A 3-Step Process for Leading in Times of Change
In order to successfully move through organizational change, leaders must first reflect on their own situation and deal with their own concerns as leaders first. Then, and only then, can leaders influence, mentor, and compassionately support others as they move through change.
Building your and your employees’ resilience involves three critical steps:
1. Recognize and reconcile your own loss. Change is often perceived as a loss—and the uncertainty occurring in the world today is resulting in the loss of economic stability, status, friendships, identity, authority, tradition, purpose, and more. The moment change happens, energy disperses. The natural tendency is to immediately retreat within and think about “What does this mean for me?” However, everyone responds to loss differently in what we call the 4-Dis’s:
- Disorientation—“Where do I fit in?” “This isn’t the world I know.”
- Discontent—“Isn’t it awful?”
- Disidentification—“I used to be somebody.” “I feel too much alone.”
- Disengagement—“I will just quit and stay.” “The world is coming to an end.”
To be resilient, the first step is to recognize what’s happening, deal with your perceived loss, and resolve the loss within yourself. You can then make a choice to move forward in the context of opportunity, focusing your energy toward innovation and what value and success looks like in the new tomorrow.
2. Intervene to help others. Just as you felt a sense of loss by what you told yourself about this loss, so do your employees. As the change happened, they too responded to loss, and their Dis might be different than yours.
Employees may not tell you that they are struggling with the change. Our experience in training leaders to tune in to what employees are saying or doing better equips them to help manage energy dispersed by the employee’s perception of the disrupting situation. Leaders need to be proactive and recognize the clues employees are sending, and then intervene to help them recognize and reconcile their loss at their own pace, as we all move through change at varying speeds. Your communication strategies will change as you operate in a virtual environment. Proactively communicating through video can be an effective way to acknowledge what you do and don’t know, continue to build trust, and show transparency.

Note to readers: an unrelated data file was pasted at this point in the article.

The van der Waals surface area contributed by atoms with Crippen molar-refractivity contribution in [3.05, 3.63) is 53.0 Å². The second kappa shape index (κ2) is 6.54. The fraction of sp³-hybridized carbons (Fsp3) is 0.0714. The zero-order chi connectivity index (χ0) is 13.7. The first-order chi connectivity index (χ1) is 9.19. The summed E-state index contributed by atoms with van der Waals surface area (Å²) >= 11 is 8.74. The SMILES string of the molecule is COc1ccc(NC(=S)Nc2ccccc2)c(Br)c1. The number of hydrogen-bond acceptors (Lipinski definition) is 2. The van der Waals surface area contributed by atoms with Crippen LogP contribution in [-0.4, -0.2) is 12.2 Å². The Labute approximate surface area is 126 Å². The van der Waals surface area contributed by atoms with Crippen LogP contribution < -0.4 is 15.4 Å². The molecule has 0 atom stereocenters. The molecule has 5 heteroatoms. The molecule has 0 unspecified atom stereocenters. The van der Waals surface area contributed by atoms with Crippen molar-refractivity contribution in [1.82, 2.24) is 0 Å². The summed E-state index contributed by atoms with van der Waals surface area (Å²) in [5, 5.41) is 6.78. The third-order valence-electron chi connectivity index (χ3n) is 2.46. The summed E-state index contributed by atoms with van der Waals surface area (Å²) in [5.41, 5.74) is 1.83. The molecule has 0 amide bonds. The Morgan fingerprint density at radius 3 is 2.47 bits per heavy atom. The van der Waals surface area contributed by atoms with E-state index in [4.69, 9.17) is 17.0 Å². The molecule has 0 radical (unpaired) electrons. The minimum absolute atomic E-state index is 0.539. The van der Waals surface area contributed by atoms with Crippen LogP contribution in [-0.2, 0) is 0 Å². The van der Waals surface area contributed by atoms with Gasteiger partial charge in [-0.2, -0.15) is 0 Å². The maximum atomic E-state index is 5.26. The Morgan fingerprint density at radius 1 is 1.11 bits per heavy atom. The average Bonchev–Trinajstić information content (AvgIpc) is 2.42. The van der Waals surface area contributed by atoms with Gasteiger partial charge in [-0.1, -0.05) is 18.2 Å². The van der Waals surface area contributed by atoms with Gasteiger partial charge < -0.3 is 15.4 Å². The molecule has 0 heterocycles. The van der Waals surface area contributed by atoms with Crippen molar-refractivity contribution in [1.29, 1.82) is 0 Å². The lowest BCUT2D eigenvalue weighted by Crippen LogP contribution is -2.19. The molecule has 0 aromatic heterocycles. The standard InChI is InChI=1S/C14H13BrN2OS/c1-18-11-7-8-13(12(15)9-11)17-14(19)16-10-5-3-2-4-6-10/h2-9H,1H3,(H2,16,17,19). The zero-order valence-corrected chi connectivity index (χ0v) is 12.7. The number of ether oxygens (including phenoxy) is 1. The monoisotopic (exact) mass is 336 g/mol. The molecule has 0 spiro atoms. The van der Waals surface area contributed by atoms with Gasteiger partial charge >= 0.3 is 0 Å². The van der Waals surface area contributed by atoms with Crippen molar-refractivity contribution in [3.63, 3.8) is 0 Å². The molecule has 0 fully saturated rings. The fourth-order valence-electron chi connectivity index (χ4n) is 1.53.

There is nothing traditional about this change and using traditional change management step-wise progression to “push” people through change won’t work. Change was pushed out at an alarming velocity to the world. Resilience is proactively intervening to help others move through change, at their pace, for recognizing perceived loss and choosing how they will commit their energy to the change.
3. Lead the change process. The problem with most reactive forms of change management is their focus on countering the negatives of change, countering people’s thoughts about whether they or the organization will survive the change, or concerns over the losses.
Resilience is less about countering the old negative story and more about creating the new story, embedded in the context of realistic opportunity. It’s refocusing your and your employees’ energy on “what is our potential for growth, sustainability, or collaboration going forward?” It is not about what we have lost in this change but what we gain that needs to be told.
Skillfully Leading Forward from This New Place
If you look at resilience as a wave, you allow the troubles to pass through you, change you, and then deal with the loss that is happening to you as a leader. If you then understand the Dis’s and your role in intervening with your now virtual team, you can lead the change process by keeping the mindset of “what is our potential?” as the framework for everything you do and who you are as a leader.
1 Deloitte Insights, The heart of resilient leadership: Responding to COVID-19,